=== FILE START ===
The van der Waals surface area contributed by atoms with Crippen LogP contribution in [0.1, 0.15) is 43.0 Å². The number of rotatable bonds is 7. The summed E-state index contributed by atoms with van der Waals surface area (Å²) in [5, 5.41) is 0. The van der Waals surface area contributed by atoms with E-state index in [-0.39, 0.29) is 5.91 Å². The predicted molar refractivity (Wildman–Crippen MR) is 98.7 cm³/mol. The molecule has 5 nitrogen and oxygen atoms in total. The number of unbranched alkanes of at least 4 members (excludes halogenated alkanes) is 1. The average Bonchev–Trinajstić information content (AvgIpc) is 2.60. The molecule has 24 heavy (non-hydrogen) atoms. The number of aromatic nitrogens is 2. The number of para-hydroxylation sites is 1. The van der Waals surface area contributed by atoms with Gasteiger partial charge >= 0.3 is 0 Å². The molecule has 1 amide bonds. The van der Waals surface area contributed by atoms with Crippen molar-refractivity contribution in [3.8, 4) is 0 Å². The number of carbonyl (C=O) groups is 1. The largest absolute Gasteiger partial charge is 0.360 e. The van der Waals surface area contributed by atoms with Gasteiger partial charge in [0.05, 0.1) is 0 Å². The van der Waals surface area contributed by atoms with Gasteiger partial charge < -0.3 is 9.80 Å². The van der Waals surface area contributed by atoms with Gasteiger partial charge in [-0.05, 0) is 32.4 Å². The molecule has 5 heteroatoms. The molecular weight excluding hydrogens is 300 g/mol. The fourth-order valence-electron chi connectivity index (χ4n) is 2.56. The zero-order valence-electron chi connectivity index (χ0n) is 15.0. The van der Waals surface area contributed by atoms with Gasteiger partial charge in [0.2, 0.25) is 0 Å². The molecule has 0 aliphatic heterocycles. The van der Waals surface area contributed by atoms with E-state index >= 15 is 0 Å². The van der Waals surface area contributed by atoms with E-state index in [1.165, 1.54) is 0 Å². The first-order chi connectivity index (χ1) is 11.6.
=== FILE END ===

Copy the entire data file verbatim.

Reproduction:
The van der Waals surface area contributed by atoms with Crippen LogP contribution in [0.1, 0.15) is 43.0 Å². The number of rotatable bonds is 7. The summed E-state index contributed by atoms with van der Waals surface area (Å²) in [5, 5.41) is 0. The van der Waals surface area contributed by atoms with E-state index in [-0.39, 0.29) is 5.91 Å². The predicted molar refractivity (Wildman–Crippen MR) is 98.7 cm³/mol. The molecule has 5 nitrogen and oxygen atoms in total. The number of unbranched alkanes of at least 4 members (excludes halogenated alkanes) is 1. The average Bonchev–Trinajstić information content (AvgIpc) is 2.60. The molecule has 24 heavy (non-hydrogen) atoms. The number of aromatic nitrogens is 2. The number of para-hydroxylation sites is 1. The van der Waals surface area contributed by atoms with Gasteiger partial charge >= 0.3 is 0 Å². The molecule has 1 amide bonds. The van der Waals surface area contributed by atoms with Crippen molar-refractivity contribution in [3.8, 4) is 0 Å². The number of carbonyl (C=O) groups is 1. The largest absolute Gasteiger partial charge is 0.360 e. The van der Waals surface area contributed by atoms with Gasteiger partial charge in [0.05, 0.1) is 0 Å². The van der Waals surface area contributed by atoms with Gasteiger partial charge < -0.3 is 9.80 Å². The van der Waals surface area contributed by atoms with Gasteiger partial charge in [-0.05, 0) is 32.4 Å². The molecule has 5 heteroatoms. The molecular weight excluding hydrogens is 300 g/mol. The fourth-order valence-electron chi connectivity index (χ4n) is 2.56. The zero-order valence-electron chi connectivity index (χ0n) is 15.0. The van der Waals surface area contributed by atoms with Gasteiger partial charge in [0.2, 0.25) is 0 Å². The molecule has 0 aliphatic heterocycles. The van der Waals surface area contributed by atoms with E-state index >= 15 is 0 Å². The van der Waals surface area contributed by atoms with E-state index in [1.165, 1.54) is 0 Å². The first-order chi connectivity index (χ1) is 11.6.